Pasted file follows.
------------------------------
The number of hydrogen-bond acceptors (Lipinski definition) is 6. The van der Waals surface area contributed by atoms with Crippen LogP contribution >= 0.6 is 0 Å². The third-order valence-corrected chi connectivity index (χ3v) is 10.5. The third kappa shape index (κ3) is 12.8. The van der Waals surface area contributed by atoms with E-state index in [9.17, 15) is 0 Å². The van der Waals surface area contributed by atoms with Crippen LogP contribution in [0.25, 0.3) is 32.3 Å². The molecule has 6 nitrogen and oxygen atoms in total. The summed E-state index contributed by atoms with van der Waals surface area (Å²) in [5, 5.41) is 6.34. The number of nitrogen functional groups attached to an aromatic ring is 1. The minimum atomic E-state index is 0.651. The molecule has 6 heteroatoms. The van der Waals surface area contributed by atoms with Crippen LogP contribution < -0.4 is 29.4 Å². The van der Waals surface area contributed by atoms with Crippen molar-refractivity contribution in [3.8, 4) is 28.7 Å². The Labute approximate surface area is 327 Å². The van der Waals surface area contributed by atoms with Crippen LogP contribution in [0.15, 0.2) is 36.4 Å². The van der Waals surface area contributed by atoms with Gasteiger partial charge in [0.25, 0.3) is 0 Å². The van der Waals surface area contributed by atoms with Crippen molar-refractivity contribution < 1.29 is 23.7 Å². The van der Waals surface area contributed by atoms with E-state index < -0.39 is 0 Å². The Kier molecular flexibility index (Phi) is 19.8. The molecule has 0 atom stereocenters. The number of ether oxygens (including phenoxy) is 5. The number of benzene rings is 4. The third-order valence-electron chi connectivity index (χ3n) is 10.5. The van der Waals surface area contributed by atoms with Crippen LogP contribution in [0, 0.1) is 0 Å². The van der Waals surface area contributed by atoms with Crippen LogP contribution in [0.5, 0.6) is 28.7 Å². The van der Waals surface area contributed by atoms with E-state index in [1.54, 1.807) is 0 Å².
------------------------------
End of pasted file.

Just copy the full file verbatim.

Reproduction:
The number of hydrogen-bond acceptors (Lipinski definition) is 6. The van der Waals surface area contributed by atoms with Crippen LogP contribution >= 0.6 is 0 Å². The third-order valence-corrected chi connectivity index (χ3v) is 10.5. The third kappa shape index (κ3) is 12.8. The van der Waals surface area contributed by atoms with E-state index in [9.17, 15) is 0 Å². The van der Waals surface area contributed by atoms with Crippen LogP contribution in [0.25, 0.3) is 32.3 Å². The molecule has 6 nitrogen and oxygen atoms in total. The summed E-state index contributed by atoms with van der Waals surface area (Å²) in [5, 5.41) is 6.34. The number of nitrogen functional groups attached to an aromatic ring is 1. The minimum atomic E-state index is 0.651. The molecule has 6 heteroatoms. The van der Waals surface area contributed by atoms with Crippen LogP contribution < -0.4 is 29.4 Å². The van der Waals surface area contributed by atoms with Crippen molar-refractivity contribution in [3.8, 4) is 28.7 Å². The Labute approximate surface area is 327 Å². The van der Waals surface area contributed by atoms with Crippen LogP contribution in [0.15, 0.2) is 36.4 Å². The van der Waals surface area contributed by atoms with Gasteiger partial charge in [0.25, 0.3) is 0 Å². The van der Waals surface area contributed by atoms with Crippen molar-refractivity contribution < 1.29 is 23.7 Å². The van der Waals surface area contributed by atoms with E-state index < -0.39 is 0 Å². The Kier molecular flexibility index (Phi) is 19.8. The molecule has 0 atom stereocenters. The number of ether oxygens (including phenoxy) is 5. The number of benzene rings is 4. The third-order valence-electron chi connectivity index (χ3n) is 10.5. The van der Waals surface area contributed by atoms with Crippen LogP contribution in [0, 0.1) is 0 Å². The van der Waals surface area contributed by atoms with Crippen LogP contribution in [0.5, 0.6) is 28.7 Å². The van der Waals surface area contributed by atoms with E-state index in [1.54, 1.807) is 0 Å².